It was only recently that I talked with Rich Hunt about people aiming at the apex of a putt. Rich said something about how he felt like a lot of golfers aimed at the apex of the putt. My opinion was something like "Who would be so stupid?"
And when he said they aimed at the apex of the putt, he meant it. He said people would see the "high point" of the putt and they'd literally try to aim it there. Again, "who would be so stupid"? I'd literally never seen it before.
Until I started looking for it. I'd casually ask some golfers where they were aiming. By and large a lot of them would pick a spot about halfway to the hole, say "right here," and correctly state that their ball should roll over that spot. Then they'd line up to it! They'd then have to wickedly PUSH or PULL their putts to get the ball to roll over that spot. Talk about inconsistent...
In case it's not obvious to you, your ball starts breaking immediately. You're better off aiming at the true "high point" of the putt - not the apex, but the "AimPoint" if you want to use the way AimPoint teaches green reading, and putting straight at that. At least it's accurate. You can line up to it, deliver the ball straight to it, and when it starts to go "low" of that point immediately, that's okay.
Two funny stories, both from the same guy... This was a scramble so the pins were put in some REALLY awkward places. Literally about half a percentage away from roll-off type slopes.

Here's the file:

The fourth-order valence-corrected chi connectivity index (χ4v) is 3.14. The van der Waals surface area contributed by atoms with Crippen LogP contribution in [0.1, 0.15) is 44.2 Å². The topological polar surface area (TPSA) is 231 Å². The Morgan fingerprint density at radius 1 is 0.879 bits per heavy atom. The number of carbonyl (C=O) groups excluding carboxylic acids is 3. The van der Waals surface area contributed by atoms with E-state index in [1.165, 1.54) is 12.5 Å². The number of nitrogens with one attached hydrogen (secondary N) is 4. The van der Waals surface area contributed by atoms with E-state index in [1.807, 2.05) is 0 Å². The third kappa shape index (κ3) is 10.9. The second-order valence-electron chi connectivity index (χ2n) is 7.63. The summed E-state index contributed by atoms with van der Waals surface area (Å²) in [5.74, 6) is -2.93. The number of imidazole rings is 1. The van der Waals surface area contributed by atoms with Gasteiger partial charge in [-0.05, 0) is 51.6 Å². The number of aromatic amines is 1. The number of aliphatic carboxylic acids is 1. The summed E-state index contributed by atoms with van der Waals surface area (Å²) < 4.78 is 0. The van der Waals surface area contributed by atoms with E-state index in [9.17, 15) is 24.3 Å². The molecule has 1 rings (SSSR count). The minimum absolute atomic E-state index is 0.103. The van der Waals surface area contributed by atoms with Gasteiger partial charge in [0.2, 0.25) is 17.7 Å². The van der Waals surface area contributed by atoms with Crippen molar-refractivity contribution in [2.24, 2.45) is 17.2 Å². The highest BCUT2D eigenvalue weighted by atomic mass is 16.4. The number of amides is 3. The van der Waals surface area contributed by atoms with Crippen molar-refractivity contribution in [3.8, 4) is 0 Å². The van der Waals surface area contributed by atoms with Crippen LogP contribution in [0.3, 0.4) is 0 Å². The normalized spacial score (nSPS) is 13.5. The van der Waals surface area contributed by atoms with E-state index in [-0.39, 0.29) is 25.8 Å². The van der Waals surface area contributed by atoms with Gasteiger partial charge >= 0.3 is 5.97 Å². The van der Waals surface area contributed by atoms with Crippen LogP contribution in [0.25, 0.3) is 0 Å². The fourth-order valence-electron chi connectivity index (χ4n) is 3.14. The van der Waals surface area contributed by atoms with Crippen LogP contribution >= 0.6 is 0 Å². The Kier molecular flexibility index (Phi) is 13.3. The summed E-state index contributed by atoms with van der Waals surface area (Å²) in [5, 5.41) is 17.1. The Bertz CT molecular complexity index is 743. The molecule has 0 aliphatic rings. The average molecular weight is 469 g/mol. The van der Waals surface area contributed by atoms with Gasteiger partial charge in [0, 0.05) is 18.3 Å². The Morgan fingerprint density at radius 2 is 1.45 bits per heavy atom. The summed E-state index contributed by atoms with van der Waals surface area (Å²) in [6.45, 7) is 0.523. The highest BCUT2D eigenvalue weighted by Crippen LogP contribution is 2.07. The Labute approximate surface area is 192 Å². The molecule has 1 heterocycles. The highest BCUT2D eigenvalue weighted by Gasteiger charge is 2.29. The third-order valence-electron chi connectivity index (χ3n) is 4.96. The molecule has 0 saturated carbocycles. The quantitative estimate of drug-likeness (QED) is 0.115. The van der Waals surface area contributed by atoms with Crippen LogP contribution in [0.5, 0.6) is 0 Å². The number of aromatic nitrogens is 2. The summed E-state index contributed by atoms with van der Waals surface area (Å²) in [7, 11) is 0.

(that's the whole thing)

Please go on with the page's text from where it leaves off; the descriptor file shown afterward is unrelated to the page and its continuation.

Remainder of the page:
On one hole, our twenty foot putt broke - no kidding - eight feet. It'd enter the hole almost 70 degrees from the direction we were putting. The Guy's read? "Foot and half, firm." After someone else putted he adjusted it to "two feet" and pointed at a spot that was four feet left of the hole if measured at the hole. His starting line? Four feet left (at the hole) of the mark he pointed at. His ball rolled just high of that mark and he said "see? Toldja."
On a later hole, we had ten feet on a relatively steep slope. My read, which I announced to the group, was "nine inches, 9 inches past for speed." The Guy says "No WAY it's nine inches. I have it right here." He puts his putter down and the other three members of the group turn to me and smile. Politely (well, somewhat) I say "That's nine inches! Look! It's two cups away and then a little tiny bit." The Guy probably couldn't have put his putter head down nine inches outside the edge of the cup any better if he had a ruler.
Do yourself a favor. Learn to read putts with some sort of AimPoint - whether you take an actual "AimPoint" session or not - and make every putt "straight." If you're one of the people who "putt to the apex," stop right away. You're likely manipulating things from there.